John Day Fossil Beds
This week I took a colorful hike through time through one of Oregon’s most spectacular landscapes – the John Day Fossil Beds National Monument.
From its headwaters in the Blue Mountains to its salmon-rich confluence with the grand Columbia more than 225 miles away, the John Day River twists, turns, and carves a path through a 14,000-acre treasure trove of colorful volcanic history and some of the world’s most important fossil beds.
The national monument is a three-unit preserve that draws professionals and amateurs alike from many different fields–as well as the generally curious who want to learn more about Oregon’s geologic history and a fossil record dating back 45 million years.
The Sheep Rock Unit (thirty miles west of the town of John Day) is home to the monument’s main visitor center and fossil collection. Colorful Sheep Rock looms above the narrow valley and its green fields on either side of the snaking river.
That’s about all the green you’ll see at a place that turns time on its head. When you stare up at the brown and tan rock walls in the sweltering heat that cooks like an oven, it’s hard to imagine that a lush, near-tropical forest once existed here. But according to the monument’s curator and paleontologist, Josh Samuels, “the records in the rocks don’t lie.”
Samuels added, “This is a wonderful area to study changes in plants and animals or biological evolution. We see animals coming into existence in these fossil beds and, millions of years later, disappearing. It’s also an area where we have abundant fossils, so we go out and collect fossils there It’s a very important place.”
Visitors are best served to begin their adventures at the Thomas Condon Visitor Center. Condon started collecting fossils in the 1860′s (he was actually a minister, so fossil collecting was a second job of sorts.) He found fossils in the area and sent them off to a variety of scientists at institutions in the country and really helped highlight what’s been found in this area brought it to the forefront of paleontology.”
Samuels added that classes and lectures teach you more about the region, while the center’s murals and fossils give perspective on periods that reach back 50 million years.
“You really have a jungle in those times with things like crocodiles that truly contrast with today’s dry, arid environment of open sage brush and grass land environments with things like deer, mountain lions and elk running around.” The Sheep Rock Unit is a good starting point for your journey through time. It prepares you to understand the remarkably vivid colors of the ash deposits at the Painted Hills Unit about sixty-five miles south of Sheep Rock and near Mitchell, Oregon.
The Painted Hills Unit lies at the end of a three-mile paved access road. It’s a popular site for photographers who wish to capture the brilliantly colored ash deposits that range from rose to pink, from gold to bronze, and seem splashed across the eroded contours of nearby hummocks and hills.
This is the kind of treasure Oregon legends are made of, and I never tire of an early morning or late evening visit when the light is just peeking up or winking down the hillsides. Several short hiking trails allow closer inspection, and you will also find shaded picnic tables, water, and restrooms, as well as exhibits and trail guides.
At the “Painted Cove Trail” you’ll appreciate the fact that they have built a boardwalk above the environment in order to protect it – in this case, it’s ash fall dating back 33 million years. Here you’ll witness a succession of ash-laden mudflows that repeatedly buried a forest landscape, leaving behind one of the finest fossilized collections of leaves, nuts, and seeds in North America–some 300 different species and counting.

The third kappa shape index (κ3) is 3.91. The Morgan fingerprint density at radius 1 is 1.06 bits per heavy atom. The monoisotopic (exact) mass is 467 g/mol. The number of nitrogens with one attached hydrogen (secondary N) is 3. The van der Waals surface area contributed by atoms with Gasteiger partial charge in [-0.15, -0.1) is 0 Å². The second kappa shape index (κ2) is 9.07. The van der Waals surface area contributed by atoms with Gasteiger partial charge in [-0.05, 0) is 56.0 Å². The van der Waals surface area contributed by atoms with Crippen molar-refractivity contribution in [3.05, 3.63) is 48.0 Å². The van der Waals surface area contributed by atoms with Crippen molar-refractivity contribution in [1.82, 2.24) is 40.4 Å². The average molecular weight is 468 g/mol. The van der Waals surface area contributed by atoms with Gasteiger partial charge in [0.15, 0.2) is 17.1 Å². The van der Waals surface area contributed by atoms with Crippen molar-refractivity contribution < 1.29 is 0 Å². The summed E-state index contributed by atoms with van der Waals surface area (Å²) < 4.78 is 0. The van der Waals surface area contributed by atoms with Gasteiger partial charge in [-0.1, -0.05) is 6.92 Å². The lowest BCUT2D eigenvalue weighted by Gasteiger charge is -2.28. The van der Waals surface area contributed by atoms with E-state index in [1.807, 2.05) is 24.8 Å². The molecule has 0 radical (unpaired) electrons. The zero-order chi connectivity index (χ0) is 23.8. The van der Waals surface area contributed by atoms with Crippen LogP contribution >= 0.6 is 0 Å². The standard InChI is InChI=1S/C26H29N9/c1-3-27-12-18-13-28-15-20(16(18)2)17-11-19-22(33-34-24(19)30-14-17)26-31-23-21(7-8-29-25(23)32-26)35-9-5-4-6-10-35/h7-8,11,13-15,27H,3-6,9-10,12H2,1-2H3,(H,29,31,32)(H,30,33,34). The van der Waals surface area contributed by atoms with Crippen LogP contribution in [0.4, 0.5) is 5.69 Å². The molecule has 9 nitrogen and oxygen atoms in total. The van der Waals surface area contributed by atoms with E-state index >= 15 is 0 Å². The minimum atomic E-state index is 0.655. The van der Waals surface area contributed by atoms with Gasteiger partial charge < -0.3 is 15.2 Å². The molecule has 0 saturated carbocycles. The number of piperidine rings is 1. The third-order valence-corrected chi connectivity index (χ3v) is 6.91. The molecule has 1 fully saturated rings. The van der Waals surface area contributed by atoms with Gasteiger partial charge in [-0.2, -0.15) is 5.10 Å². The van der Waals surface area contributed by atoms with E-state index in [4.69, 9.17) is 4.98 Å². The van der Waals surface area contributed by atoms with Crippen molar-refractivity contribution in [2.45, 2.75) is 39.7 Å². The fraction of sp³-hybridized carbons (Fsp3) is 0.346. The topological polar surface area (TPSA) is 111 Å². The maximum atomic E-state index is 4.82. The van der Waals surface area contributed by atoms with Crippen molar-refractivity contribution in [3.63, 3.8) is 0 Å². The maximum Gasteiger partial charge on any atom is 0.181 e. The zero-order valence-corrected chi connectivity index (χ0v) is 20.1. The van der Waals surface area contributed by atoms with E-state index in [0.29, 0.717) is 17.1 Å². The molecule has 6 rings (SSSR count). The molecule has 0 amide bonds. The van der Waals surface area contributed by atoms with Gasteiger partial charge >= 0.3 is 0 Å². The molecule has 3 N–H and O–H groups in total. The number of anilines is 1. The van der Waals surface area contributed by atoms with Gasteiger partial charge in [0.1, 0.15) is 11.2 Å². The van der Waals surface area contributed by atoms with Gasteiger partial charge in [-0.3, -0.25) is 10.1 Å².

You may have the most fun up the road at a place we visited last fall at Wheeler High School in Fossil, Oregon, where you can dig the fossils–for keeps. Kids especially love that activity. Stroll through the back gate at the high school – where donations are kindly accepted – and pass under the goal posts to take up a hand full of fossils that you can actually keep. All you need to dig your own fossils are simple tools, a strong arm, keen eyes, curiosity and a ton of patience. For more, check out this video of my last trip to Wheeler High School from the fall.
Just down the street from the school, the new Paleo Lands Institute will teach you much about the fossils that you collect and perhaps provide a new way to look at the high desert.
Editor’s Note: Grant’s Getaways is a production of Travel Oregon brought to you in association with Oregon State Parks, Oregon Dept. of Fish & Wildlife and Oregon State Marine Board. Episodes air Fridays and Saturdays on KGW Newschannel 8 and Saturdays on Northwest Cable News Network.
About the Author: Grant McOmie
Grant McOmie is a Pacific Northwest broadcast journalist, teacher and author who writes and produces stories and special programs about the people, places, outdoor activities and environmental issues of the Pacific Northwest. A fifth generation Oregon native, Grant’s roots run deepest in the central Oregon region near Prineville and Redmond where his family continues to live.
Is any of the information on this page incorrect?
In this Grant’s Getaway
These maps and directions are for planning purposes only. You may find that construction projects, traffic, or other events may cause road conditions to differ from the map results. For travel options, weather and road conditions, visit tripcheck.com, call 511 (in Oregon only), 800.977.6368 or 503.588.2941.
A related Grant’s Getaway
An artist’s brush is like a treasure hunt where each stroke is a revealing cluethat can lead you somewhere new.For me, it was a chance encounter with wildlife artist and La Grande resident, Jan Clark, whom I met at the Foot Hill Road…